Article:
It is estimated that by 2030, humanity will be consuming 800 million tonnes of protein each year, that figure is set to double by 2050 where current population estimates we’ll be feeding a population of 10 billion. That’s a lot of protein. Coupled with a capped capacity for growing crops, which is the main way in which we produce protein (crops are used to feed animals which then produce protein), there are some big issues ahead.
This is where Jooules comes in. A Kiwi start-up focused on sustainable protein production from hydrogen and carbon dioxide. Meet the founder David McLellan. David the commercial guru has had previous experience with start-ups and driving an initiative towards its ultimate fruition. Peter Kelly, the Chief Technical Officer is the chief technical officer and along with some key people at the University of Canterbury who are experts in the deep tech required for this sort of business, make up the team.
The name ‘Jooules’ was one of many on a 46-page document of notes and ideas for business names. Eventually, they landed on Jooules, arising from a ‘joule’ of energy, and the business is effectively converting energy to protein.
While they started off wanting to get into the dairy side of the alternative protein market through precision fermentation, they pivoted towards the harder option but also a potentially lucrative one with the addressable protein industry being worth trillions of dollars.
“The precision fermentation requires genetic engineering and we didn’t want to do that, we saw the big issues with relying on a carbohydrate feedstock to feed a prevision fermentation system and knew that we needed to do better, so we decided to make it harder on ourselves.”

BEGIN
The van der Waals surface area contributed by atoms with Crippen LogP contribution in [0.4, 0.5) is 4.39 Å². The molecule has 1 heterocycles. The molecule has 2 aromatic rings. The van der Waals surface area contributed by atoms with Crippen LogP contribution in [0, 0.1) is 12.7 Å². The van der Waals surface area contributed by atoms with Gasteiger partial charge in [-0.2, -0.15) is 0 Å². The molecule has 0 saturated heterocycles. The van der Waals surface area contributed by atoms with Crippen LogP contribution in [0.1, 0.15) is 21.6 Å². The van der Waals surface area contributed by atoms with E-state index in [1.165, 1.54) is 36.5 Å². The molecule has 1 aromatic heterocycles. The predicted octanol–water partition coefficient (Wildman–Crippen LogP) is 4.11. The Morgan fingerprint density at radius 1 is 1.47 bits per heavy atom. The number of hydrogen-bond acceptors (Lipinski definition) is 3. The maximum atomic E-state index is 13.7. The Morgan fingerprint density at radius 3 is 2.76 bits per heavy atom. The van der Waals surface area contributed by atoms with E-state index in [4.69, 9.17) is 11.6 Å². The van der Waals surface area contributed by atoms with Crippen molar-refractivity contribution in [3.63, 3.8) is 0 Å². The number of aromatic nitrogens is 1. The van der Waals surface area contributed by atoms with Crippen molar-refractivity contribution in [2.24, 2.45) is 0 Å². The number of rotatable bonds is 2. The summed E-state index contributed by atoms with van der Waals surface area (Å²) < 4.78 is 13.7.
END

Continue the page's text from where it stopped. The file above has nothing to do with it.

A big inspiration for the business initially and even more so since pivoting from their original idea is wanting to help tackle the problem of feeding an increasing global population sustainably.
“Most of our food still comes from crops but we only consume around 56% of what we grow, 37% is fed to animals which we then consume and then a small percentage for biofuels. So if we have trouble producing crops, we’ll have trouble producing food full stop. This is why we want to be able to decouple the production of protein from crops.”
Some of the big challenges David has had to overcome is his lack of knowledge in the science space, but knowing the importance of what they were setting out to do, he quickly got up to speed with the guidance of the University of Canterbury. The University of Canterbury were crucial in helping him find his way to some experts and figure out the best next steps to take.
When asked if he could back in time and do things differently at the start of his business journey with Jooules, David said that while the overall process he’d keep the same, he would have put much more effort into finding key people earlier.
“In any business, you have to be deliberate about the skill sets and personality types you bring into a business. This has been one of the things we’ve heavily prioritised. The deep tech we're working with here requires skills you don’t run into on the street, it’s very specialist.”
The team are hoping that Sprout can help get them plugged into essential networks, communities and other linkages that will keep all the moving parts of the business moving forward and facilitate some investment opportunities.
“Don’t underestimate how hard being an entrepreneur is, but also don’t underestimate the freedom it will give you. It’s never a bed of roses and everyone will tell you the great stories and forget the rubbish ones but it’s not like turning up to a nine to five, but ultimately it's freedom, it's rewarding and it’s what we were put here to do, make a difference.”